“Are Only Some Words of Scripture Breathed Out By God?”

Grudem’s Essay, “Are Only Some Words of Scripture Breathed Out By God?” | For His Renown.

 

Since I’m on a Scripture and Bible translation/version “track” of late, I found this blog post to be important for the continuing debate about what makes a good Bible translation, and for the controversy over gender-neutral language in the newer translations (NIV). You will not only want to read this blogger’s summary of Wayne Grudem’s essay found in the book Translating Truth: the Case for Essentially Literal Bible Translation (Crossway, 2005), you will also want to click on the link and read the essay for yourself. Well worth the time. This blog sets the stage this way:

 

Grudem’s thesis is in the sub-title of the essay: Why Plenary Inspiration Favors ‘Essentially Literal’ Bible Translation.

Grudem writes:

‘I will argue in this chapter (1) that the Bible repeatedly claims that every one of its words (in the original languages) is a word spoken to us by God, and is therefore of utmost importance; and (2) that this fact provides a strong argument in favor of “essentially literal” (or “word-for-word”) translation as opposed to “dynamic equivalent” (or “thought-for-thought”) translation.’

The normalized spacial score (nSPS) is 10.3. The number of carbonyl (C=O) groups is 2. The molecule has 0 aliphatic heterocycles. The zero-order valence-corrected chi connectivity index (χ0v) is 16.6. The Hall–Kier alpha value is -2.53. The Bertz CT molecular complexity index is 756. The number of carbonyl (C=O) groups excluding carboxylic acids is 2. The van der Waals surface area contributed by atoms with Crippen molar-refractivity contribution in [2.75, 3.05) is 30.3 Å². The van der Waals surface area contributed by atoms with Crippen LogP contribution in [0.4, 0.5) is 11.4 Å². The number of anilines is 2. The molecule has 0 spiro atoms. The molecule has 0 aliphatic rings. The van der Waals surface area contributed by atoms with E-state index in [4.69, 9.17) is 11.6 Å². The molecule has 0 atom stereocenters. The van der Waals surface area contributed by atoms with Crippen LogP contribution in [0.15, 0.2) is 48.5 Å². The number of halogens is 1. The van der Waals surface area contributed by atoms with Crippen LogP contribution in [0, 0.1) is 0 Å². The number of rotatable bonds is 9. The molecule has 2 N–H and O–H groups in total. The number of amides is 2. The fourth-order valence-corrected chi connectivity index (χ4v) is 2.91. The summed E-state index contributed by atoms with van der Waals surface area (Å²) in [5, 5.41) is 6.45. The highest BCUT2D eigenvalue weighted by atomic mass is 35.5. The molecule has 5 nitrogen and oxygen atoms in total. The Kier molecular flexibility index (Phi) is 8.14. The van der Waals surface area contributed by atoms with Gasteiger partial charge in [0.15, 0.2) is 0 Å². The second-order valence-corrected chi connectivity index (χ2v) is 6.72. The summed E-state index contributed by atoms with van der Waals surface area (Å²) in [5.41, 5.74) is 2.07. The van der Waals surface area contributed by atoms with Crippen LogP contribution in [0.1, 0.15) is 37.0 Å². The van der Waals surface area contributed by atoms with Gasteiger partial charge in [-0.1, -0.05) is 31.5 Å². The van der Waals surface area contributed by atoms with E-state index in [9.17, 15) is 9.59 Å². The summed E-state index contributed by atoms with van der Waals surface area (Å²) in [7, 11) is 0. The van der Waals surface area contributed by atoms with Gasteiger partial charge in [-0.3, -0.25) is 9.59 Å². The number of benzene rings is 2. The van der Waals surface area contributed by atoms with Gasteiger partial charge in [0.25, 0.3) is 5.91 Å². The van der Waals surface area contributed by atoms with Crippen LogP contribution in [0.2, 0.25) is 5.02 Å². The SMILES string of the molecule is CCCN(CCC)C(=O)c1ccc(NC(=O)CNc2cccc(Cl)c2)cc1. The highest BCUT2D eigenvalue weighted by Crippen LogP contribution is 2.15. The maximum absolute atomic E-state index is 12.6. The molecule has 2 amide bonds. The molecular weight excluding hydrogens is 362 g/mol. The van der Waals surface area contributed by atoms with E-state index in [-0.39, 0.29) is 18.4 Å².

Published in: on September 20, 2011 at 2:05 PM  Leave a Comment  

The URI to TrackBack this entry is: https://cjts3rs.wordpress.com/2011/09/20/%e2%80%9care-only-some-words-of-scripture-breathed-out-by-god%e2%80%9d/trackback/

RSS feed for comments on this post.

Leave a Reply

Fill in your details below or click an icon to log in:

WordPress.com Logo

You are commenting using your WordPress.com account. Log Out /  Change )

Google photo

You are commenting using your Google account. Log Out /  Change )

Twitter picture

You are commenting using your Twitter account. Log Out /  Change )

Facebook photo

You are commenting using your Facebook account. Log Out /  Change )

Connecting to %s

This site uses Akismet to reduce spam. Learn how your comment data is processed.

%d bloggers like this: